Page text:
Cremorne Gardens, Melbourne


Cremorne Gardens, Melbourne
Paddlesteamer Gondola on its way to Cremorne Gardens 1855 near the original Princes Bridge, Melbourne.
Lithograph of Cremorne Gardens in 1862

Cremorne Gardens were a pleasure garden (now referred to as amusement parks) established in 1853 on the banks of the Yarra River at Richmond in Melbourne, Australia. The gardens were established by James Ellis who had earlier managed and leased similar gardens of the same name on the banks of the River Thames at Chelsea in London. He had been declared bankrupt and emigrated to Australia to take advantage of the business opportunities made possible by the Victorian gold rush and its accompanying population explosion. His first venture in the entertainment world in Melbourne was Astley's Amphitheatre, but his experiences in catering in London inclined him to a profit making business with a wider basis. Because of previous experience he had established contacts in the theatrical world of London. he took advantage of them to create a venue with viable entertainments to divert the population of the rapidly expanding capital of the new Australian state where entertainment was demanded by a predominantly male society.

The wowser element in Melbourne did not approve of the pleasure gardens. Ellis had invested a lot of money in them and they were very popular, but criticism of the availability of liquor and the use of the venue by prostitutes went against him. Ellis had tried to gain social favour by donating percentages of profits to charity but that did not help him. The disapproval was an attitude which had frequently been taken against the large pleasure gardens in London on which Ellis had based his colonial duplicate. It would not, however, have been beneath Ellis to take advantage of the needs of diggers holidaying in Melbourne and on the hunt for a bit of fun. His detractors forced his sale of Cremorne Gardens and fortunately they survived in the hands of someone who had the skill and experience to administer and develop them. Ellis went on to own a hotel in Fitzroy.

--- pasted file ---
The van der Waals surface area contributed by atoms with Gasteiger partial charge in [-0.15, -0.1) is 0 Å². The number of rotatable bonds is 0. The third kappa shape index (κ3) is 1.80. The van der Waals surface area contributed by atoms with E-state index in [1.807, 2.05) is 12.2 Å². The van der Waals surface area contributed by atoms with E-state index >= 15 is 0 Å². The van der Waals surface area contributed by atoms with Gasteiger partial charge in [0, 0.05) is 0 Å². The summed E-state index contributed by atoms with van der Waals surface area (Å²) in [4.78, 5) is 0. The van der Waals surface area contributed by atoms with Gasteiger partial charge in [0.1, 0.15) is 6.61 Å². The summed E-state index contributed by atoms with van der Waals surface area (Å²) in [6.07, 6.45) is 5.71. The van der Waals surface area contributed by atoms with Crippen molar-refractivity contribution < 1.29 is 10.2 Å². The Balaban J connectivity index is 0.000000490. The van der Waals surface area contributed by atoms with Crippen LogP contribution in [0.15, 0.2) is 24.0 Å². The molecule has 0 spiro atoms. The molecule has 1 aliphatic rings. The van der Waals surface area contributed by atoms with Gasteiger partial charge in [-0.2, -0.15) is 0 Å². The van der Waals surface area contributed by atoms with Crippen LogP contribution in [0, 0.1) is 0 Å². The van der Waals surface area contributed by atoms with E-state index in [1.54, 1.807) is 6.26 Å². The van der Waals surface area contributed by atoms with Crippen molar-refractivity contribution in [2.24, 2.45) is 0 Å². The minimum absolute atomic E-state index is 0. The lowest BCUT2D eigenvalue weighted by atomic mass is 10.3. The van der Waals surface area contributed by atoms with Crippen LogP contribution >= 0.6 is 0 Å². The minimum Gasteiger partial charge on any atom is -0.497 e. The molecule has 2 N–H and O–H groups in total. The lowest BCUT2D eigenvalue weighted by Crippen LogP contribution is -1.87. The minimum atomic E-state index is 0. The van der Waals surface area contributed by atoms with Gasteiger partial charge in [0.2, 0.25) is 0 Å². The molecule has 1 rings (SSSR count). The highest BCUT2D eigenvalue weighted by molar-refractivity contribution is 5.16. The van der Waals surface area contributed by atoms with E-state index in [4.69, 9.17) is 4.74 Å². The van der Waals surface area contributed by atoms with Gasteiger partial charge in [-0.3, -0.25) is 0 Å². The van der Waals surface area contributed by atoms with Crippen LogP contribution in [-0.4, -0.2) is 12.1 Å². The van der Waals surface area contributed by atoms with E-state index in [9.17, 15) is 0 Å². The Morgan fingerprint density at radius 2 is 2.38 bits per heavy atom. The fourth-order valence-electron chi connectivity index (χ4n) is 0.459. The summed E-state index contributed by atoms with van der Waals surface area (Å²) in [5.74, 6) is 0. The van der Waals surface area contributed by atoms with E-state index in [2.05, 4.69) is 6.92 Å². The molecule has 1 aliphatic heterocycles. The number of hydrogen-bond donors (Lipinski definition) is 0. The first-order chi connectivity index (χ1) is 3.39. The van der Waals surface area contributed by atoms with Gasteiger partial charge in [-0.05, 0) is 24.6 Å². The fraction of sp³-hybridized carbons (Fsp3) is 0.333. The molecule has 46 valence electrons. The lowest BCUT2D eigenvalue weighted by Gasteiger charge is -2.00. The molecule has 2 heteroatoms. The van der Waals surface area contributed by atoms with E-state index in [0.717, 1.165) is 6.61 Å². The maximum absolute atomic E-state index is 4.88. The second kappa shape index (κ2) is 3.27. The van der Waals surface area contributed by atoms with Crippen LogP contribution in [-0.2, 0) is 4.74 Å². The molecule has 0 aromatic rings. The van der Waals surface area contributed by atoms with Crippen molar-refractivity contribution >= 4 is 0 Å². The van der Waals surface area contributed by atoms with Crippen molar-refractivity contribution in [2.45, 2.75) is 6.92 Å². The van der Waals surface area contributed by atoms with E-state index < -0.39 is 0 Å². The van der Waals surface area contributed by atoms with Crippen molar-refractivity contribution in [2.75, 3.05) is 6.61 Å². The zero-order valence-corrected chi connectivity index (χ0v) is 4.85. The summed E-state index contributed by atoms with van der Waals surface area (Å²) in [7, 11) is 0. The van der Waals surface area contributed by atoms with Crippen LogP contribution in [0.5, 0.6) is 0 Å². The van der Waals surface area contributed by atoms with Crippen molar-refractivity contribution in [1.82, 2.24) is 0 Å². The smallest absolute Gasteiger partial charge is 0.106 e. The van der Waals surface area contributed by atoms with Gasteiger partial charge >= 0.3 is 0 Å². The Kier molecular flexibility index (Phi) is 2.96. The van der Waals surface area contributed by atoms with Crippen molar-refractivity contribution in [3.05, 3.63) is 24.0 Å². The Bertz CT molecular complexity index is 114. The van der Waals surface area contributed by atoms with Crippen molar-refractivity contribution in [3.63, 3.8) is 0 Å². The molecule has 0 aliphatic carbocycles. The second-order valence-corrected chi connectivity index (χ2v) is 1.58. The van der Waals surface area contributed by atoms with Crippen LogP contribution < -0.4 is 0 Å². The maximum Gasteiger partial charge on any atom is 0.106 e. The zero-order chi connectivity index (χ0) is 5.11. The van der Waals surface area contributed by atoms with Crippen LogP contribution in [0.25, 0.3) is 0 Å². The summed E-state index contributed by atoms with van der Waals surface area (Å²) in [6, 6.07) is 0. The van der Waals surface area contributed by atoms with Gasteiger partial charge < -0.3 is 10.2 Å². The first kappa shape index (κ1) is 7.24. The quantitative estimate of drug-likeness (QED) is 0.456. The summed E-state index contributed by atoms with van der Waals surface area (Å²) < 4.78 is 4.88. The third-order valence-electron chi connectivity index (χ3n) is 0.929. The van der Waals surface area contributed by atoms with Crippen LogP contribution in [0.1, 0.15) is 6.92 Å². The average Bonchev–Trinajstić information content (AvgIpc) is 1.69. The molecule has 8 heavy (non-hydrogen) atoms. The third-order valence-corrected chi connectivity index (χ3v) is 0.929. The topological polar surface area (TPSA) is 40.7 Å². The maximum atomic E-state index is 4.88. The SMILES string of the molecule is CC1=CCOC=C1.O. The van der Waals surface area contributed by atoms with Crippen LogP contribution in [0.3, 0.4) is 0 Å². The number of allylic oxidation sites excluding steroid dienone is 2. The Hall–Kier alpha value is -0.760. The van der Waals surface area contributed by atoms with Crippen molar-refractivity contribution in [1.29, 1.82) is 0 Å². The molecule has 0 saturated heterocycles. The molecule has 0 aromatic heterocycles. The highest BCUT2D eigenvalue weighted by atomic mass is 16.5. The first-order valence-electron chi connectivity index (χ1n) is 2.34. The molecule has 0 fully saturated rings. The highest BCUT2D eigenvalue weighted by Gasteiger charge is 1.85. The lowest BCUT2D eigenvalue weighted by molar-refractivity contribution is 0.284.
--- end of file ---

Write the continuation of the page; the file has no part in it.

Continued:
The gardens were acquired by the popular theatrical entrepreneur and local identity George Coppin who expanded them significantly using even better contacts in the world of English theatre than Ellis enjoyed. Cremorne was Coppin's indulgence and hobby and he poured money into them without applying business acumen. For a time he lived on site. The residence had been built by the Colonial Architect, Henry Ginn, who had originally established the gardens as part of his up-river retreat in the mid 1840's. Entertainment provided included a Cyclorama, bowling alley, menagerie, dancers and nightly fireworks. Coppin continued the presentation of the annual panoramas introduced by Ellis. Patrons arrived by riverboat or by train at the purpose built railway station. The gardens were notable as being the location of the first balloon flight in Australia when in 1858 Englishman William Dean floated seven miles (11 km) north to Brunswick. In 1859 Coppin imported six camels from Aden as exhibits for the Cremorne Gardens menagerie and in 1860 he sold them to the Exploration Committee of the Royal Society of Victoria who used them on the Burke and Wills expedition.

George Coppin went bankrupt in 1863 and the gardens were closed. The land was sold and became an asylum which itself closed in the 1880s. The land was then subdivided for housing by Thomas Bent. With the turn of the century much of the housing gave way to small and large industrial establishments but a lot of the small working class housing remains today and has been progressively gentrified. A small park is at the southern end of the area previously occupied by the gardens and a plaque marks their location and the place from which the hot air balloons were launched. The site of the gardens no longer fronts the river because of the construction of the South Eastern Freeway in 1961. The area of Richmond in which the gardens were located was formally renamed Cremorne in 1999 and is used by locals as much out of historical respect as to avoid the old working class implications of the name Richmond. A view of Cremorne from South Yarra can be found in the works of S. T. Gill[1] and the site is described in Louisa Ann Meredith's description of her stay in Melbourne with her husband and son in Over the straits: a visit to Victoria.[2]

References

  1. ^ Gill, Samuel Thomas; Victorian Vision (1985 : National Gallery of Victoria) (1855), Cremorne Gardens from nr. the residence of Col. Anderson. 1854, James J. Blundell, http://trove.nla.gov.au/work/19163193, retrieved 14 November 2011 
  2. ^ Meredith, Charles; Meredith, Louisa Anne (1861), Over the Straits: A Visit to Victoria, Chapman and Hall, http://openlibrary.org/books/OL20481333M, retrieved 14 November 2011 

External links

Coordinates: 37°49′52″S 144°59′29″E / 37.8312°S 144.9915°E / -37.8312; 144.9915


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